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What if Autochthon is Asleep because of the Alchemicals?

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  • What if Autochthon is Asleep because of the Alchemicals?

    I'm thinking here along the lines of the law of diminishment that the yozi are apparently fearful of.

    Autochthon exalts Alchemicals fairly frequently. Exactly what 'frequently' means is fairly variable, but we clearly have dozens or even hundreds in a century but prob no more than that. Regardless, what if that's what's causing him to sleep? What if he did actually set up an alarm but he can't wake up anymore because he's being drained faster than he can recuperate from the cost of powering the Alchemical Exaltation process? I'm assuming he set up the whole system to run on automatic assuming that there'd be like maybe one or two alchemicals a decade. Or he simply did not understand how much power he'd be using on each exaltation. As I recall wound down into sleep shortly after setting up the first set of alchemicals and starting this whole process.

    This would clear up several things in the Autochthonia setting that I've never been a fan of. For instance this would put a different spin on the Divine Ministers as they would no longer necessarily be bickering idiots who can't decide to wake him up. Now they may have tried to wake him up and found that they can't and they have no idea why. They may have been contributing to this by commissioning adamant castes but been completely unaware of the drain on Autochthon's resources.

    This would also be a big contributor to why the blight is gaining such a hold on Autobot. Maybe each time the eight nations exalts a new champion or circle of them the blight grows slightly larger because Autobot has no more to give. It's like suppressing an immune system gives opportunistic infections a chance to spread. Or cancer.

    Perhaps the alchemicals (players anyway) are not only the solution to the problems that plague Autochthon but also the the root cause of them?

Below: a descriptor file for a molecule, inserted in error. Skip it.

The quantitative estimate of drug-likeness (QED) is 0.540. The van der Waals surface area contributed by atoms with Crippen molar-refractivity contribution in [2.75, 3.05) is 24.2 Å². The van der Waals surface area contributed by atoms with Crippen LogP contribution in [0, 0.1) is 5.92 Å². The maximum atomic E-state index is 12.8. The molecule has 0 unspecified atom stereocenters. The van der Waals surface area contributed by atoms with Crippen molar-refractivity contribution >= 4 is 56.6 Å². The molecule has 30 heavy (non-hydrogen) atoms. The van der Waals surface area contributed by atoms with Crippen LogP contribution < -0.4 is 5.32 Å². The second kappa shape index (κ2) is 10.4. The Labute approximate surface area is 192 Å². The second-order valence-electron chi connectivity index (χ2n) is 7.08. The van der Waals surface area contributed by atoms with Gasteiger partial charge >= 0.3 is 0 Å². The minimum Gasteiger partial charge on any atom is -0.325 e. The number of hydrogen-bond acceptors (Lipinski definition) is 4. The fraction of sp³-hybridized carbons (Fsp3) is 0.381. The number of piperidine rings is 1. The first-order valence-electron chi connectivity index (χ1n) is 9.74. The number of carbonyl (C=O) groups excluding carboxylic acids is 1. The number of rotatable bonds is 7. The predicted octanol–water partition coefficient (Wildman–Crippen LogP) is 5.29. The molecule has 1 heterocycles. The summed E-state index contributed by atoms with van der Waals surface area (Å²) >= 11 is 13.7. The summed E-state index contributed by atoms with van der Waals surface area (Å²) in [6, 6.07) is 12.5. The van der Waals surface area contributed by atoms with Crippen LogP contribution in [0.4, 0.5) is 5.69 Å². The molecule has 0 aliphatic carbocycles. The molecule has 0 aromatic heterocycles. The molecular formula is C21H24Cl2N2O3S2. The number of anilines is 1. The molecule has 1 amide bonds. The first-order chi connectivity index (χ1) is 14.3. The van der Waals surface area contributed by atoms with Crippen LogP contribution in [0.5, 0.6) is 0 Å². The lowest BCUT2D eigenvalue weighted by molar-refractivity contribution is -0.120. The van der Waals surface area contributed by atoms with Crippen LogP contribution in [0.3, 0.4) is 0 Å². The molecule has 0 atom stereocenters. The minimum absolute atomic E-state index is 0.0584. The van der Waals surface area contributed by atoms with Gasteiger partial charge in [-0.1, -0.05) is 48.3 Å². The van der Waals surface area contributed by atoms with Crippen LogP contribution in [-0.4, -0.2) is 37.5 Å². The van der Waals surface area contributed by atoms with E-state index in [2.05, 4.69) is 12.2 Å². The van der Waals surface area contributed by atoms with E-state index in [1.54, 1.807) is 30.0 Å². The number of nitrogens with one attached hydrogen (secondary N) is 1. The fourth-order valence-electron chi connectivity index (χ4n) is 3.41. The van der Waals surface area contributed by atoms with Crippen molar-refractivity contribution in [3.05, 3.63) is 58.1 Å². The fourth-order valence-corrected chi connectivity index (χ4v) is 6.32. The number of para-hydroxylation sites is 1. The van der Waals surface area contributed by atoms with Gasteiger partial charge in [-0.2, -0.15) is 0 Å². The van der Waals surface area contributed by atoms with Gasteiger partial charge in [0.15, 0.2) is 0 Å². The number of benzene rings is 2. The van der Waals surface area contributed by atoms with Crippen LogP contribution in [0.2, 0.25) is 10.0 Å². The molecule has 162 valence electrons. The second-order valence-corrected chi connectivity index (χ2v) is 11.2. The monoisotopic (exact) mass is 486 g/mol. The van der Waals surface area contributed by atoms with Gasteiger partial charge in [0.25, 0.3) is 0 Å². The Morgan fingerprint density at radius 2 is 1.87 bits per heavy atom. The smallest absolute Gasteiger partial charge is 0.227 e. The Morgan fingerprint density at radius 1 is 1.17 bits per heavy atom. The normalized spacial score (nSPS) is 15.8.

Check out my homebrew exalt: The Fabulists - Chosen of the Raksha here

  • #2
    I like this, personally. I don't have any particular interest in guilt tripping the players by telling them they shouldn't exist or something, but finding a power source that can cancel out a whole host of Exaltations in any way other than grinding up all the existing Alchemicals and dumping them back in seems like a suitably epic quest for an entire campaign, much better than convincing a council of mortals to wake a guy up.

    Bonus points if your solution for re-powering him doesn't involve strip-mining Creation.

    Hell, maybe Autochthon did know this process would keep him zonked out, but had faith in his Champions to do the impossible - like Exalted are wont to do - and save him from his sleep.

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    • #3
      Originally posted by Remedy View Post
      I like this, personally. I don't have any particular interest in guilt tripping the players by telling them they shouldn't exist or something, but finding a power source that can cancel out a whole host of Exaltations in any way other than grinding up all the existing Alchemicals and dumping them back in seems like a suitably epic quest for an entire campaign, much better than convincing a council of mortals to wake a guy up.

      Bonus points if your solution for re-powering him doesn't involve strip-mining Creation.

      Hell, maybe Autochthon did know this process would keep him zonked out, but had faith in his Champions to do the impossible - like Exalted are wont to do - and save him from his sleep.